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Turkish Competition Authority Annual Report and Sectoral Reflection of Violations


The Turkish Competition Authority ("Authority") published its Annual Report for 2022 ("Report") on August 23rd. According to the Report, there has been a notable increase in competition law regulations, practices, and decisions by relevant authorities, all aimed at fostering fair competition environments and preventing unlawful practices across global markets and economic relations in 2022.

The rapid development of technology has given rise to new forms of conducting business. This, in turn, has led to a proliferation of atypical violations alongside traditional regulatory infractions. Adapting to these developments, which expand and deepen the scope of competition law application, and taking proactive measures while adhering to regulations have become increasingly crucial for all market participants. Consequently, there has been an increase in the intensity and impact of activities by both global and local authorities, with particular emphasis on the Competition Authority in Turkey.

Increase in Violations by Sector

In 2022, the Turkish Competition Board ("Board") concluded a total of 342 cases, encompassing 245 cases related to mergers, acquisitions, joint ventures, and privatizations, 78 cases connected to competition violations, and 19 cases associated with exemption or negative clearance applications. According to these statistics, both the number and scale of competition violations have noticeably increased compared to the previous year. Approximately 79% of the cases concluded due to investigations conducted pursuant to the competition violation provisions of Law No. 4054 on the Protection of Competition was related to the food industry, information technologies, and platform services, agriculture, and agricultural products sectors. In terms of subject matter, the majority of these cases revolved around the abuse of dominant positions in the sector, anti-competitive agreements, concerted practices among companies, and their decisions.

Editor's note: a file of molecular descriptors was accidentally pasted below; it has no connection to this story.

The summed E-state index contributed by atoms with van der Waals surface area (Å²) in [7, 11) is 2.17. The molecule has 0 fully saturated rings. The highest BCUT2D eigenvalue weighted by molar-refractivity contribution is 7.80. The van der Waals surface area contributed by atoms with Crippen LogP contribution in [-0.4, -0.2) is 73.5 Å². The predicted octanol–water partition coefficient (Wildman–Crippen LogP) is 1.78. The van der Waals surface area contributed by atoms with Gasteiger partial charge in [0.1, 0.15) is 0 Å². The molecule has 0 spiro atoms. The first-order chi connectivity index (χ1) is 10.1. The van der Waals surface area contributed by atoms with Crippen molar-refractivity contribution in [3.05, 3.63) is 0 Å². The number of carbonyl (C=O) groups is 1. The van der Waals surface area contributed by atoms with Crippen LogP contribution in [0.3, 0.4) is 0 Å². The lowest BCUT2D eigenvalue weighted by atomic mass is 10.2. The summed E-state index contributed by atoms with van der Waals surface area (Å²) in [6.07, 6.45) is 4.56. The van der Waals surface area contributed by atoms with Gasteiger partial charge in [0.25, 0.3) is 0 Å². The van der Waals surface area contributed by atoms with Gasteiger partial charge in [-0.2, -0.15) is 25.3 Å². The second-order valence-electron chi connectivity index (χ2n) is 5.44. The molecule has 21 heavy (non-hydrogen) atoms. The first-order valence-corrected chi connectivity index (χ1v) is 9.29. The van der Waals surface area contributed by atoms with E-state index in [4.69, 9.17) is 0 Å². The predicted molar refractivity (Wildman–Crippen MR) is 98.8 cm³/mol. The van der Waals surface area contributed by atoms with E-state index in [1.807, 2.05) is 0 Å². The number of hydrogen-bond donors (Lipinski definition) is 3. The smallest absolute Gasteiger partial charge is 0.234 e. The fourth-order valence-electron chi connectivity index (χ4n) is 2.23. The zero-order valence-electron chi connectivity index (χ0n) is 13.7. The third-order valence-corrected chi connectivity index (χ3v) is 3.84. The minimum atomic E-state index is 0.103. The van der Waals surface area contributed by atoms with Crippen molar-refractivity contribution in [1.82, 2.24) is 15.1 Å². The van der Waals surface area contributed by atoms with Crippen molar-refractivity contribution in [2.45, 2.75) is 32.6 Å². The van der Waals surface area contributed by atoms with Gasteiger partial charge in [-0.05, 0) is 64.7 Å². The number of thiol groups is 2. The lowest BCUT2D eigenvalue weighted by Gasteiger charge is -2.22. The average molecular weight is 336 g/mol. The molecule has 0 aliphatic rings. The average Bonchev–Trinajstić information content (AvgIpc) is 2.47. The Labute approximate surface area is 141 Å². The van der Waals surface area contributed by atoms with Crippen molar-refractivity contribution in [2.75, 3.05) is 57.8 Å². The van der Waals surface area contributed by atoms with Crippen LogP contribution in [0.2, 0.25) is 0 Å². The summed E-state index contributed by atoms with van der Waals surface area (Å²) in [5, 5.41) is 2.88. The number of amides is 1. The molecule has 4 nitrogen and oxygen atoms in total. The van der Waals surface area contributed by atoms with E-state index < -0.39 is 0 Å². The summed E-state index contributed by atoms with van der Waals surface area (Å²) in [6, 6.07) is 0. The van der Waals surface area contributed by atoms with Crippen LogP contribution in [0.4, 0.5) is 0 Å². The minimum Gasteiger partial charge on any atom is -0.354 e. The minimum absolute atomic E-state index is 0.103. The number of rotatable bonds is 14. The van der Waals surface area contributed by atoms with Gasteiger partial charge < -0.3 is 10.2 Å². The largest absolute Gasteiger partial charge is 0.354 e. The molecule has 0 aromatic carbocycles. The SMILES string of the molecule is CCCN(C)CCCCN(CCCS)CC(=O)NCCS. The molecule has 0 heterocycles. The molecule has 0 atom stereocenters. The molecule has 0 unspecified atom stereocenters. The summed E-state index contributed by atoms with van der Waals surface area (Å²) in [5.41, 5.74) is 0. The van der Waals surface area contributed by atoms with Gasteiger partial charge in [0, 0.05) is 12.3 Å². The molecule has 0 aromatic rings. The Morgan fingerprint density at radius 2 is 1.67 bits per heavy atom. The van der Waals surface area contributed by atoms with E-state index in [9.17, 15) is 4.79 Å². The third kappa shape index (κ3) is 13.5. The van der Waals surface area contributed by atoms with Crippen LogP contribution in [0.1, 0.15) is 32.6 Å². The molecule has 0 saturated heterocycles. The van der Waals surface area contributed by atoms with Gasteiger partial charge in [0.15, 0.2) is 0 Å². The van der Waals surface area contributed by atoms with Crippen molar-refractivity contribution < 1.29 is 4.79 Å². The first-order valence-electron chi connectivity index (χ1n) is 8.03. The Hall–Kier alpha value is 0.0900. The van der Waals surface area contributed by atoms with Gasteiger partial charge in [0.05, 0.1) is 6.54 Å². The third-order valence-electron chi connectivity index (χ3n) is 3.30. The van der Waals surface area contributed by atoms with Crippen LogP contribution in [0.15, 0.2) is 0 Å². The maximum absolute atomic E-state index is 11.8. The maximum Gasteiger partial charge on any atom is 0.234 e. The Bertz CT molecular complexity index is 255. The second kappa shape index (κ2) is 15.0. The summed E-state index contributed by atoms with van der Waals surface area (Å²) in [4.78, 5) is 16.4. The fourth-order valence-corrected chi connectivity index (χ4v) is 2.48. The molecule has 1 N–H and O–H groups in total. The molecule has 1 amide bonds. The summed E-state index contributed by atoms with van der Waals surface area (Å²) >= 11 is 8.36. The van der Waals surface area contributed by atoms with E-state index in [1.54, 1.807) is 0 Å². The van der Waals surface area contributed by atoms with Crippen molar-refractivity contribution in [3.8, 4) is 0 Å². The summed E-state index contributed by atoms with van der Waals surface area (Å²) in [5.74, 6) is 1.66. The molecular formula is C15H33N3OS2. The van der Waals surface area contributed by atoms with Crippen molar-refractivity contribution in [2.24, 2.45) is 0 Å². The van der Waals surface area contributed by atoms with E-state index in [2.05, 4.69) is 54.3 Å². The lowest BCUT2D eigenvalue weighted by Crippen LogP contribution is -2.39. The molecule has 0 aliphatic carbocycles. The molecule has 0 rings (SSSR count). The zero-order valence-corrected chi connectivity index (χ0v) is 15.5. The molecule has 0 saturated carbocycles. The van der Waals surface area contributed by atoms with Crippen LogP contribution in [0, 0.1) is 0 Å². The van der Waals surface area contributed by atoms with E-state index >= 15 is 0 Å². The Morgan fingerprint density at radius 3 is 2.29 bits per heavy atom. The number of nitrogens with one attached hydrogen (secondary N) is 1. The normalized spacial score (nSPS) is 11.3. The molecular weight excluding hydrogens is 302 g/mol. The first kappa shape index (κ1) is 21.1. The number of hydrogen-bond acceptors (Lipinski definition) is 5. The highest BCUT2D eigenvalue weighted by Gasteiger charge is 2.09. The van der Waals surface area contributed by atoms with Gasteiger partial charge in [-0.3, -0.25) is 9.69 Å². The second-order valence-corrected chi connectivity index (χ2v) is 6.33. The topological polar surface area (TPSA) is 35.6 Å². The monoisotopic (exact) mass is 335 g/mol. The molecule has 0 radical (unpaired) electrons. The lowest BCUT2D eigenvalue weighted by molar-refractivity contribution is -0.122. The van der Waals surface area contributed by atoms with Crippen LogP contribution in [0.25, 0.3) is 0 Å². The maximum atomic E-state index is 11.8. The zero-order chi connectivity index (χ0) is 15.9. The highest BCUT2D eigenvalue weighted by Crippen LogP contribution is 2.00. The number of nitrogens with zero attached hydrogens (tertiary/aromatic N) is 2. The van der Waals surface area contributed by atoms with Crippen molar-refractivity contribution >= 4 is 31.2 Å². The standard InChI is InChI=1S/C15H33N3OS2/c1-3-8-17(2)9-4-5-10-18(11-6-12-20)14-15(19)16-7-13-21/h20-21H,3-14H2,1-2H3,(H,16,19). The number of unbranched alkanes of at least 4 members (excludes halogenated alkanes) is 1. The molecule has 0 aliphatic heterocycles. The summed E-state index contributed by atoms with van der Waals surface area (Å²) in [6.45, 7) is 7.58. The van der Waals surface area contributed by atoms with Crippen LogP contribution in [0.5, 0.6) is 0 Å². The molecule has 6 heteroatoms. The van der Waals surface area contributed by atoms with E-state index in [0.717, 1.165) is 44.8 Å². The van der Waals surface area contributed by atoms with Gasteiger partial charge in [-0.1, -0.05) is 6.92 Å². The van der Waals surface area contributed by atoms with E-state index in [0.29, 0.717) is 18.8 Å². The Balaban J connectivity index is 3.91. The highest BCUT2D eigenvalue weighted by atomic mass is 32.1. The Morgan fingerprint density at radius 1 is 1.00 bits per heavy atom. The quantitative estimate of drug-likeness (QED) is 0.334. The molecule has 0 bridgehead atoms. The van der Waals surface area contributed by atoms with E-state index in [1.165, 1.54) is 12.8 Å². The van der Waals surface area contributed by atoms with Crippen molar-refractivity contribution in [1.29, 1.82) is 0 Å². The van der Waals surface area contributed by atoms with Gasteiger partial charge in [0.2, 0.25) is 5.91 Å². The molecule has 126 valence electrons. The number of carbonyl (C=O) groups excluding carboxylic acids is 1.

The investigations conducted by the Board in 2022 resulted in significant administrative fines totaling TRY 1.7 billion. The food industry sector stood out as the sector where the most significant portion of the fine was imposed, with TRY 1.06 billion. It was followed by the information technologies and platform services sector with TRY 307 million and the agriculture and agricultural products sector with TRY 186.7 million. Consequently, it is evident that almost 92% of the administrative fines resulting from the investigations conducted in 2022 were imposed on these three industries. The administrative fines amounting to TRY 115,268,235 decided by the Board in 2022 due to the obstruction of on-site investigations serve as a reminder of the cooperative stance enterprises must adopt during the on-site investigation process.

Given that the Board initiates ex officio investigations in more than one-fifth of the relevant competition violation cases, the Board does not necessarily require any notification while conducting market inspections. Therefore, the proper functioning of compliance mechanisms is vital to prepare for possible investigations.

Additionally, based on estimations derived from the Organization for Economic Co-operation and Development (OECD) methodologies within the scope of the Authority's Impact Analysis Report, it is stated that the benefits provided to consumers as a result of the operations carried out in 2021-2022 are 208 times the budget expenditures of the Authority.

The Board's Approach and Preventive Measures

As per the Report, within the scope of the Board's competition advocacy activities, the sectors related to ongoing investigations as of the end of 2022 include fuel oil, online advertising, pharmaceuticals, regular container transportation and container port services market, fast-moving consumer goods retailing, and automotive markets. These investigations aid the Board in identifying competition issues in these sectors and determining necessary preventive legal measures to ensure competitive functioning.

The Authority also conducts competition advocacy activities through the opinions it provides to various public institutions and organizations. These opinions emphasize that "legislation to come into force or a practice to be implemented by relevant authorities or institutions shall be examined from a competitive perspective, and the competitive perspective shall be incorporated into legislative provisions or practices to the fullest extent possible."[1]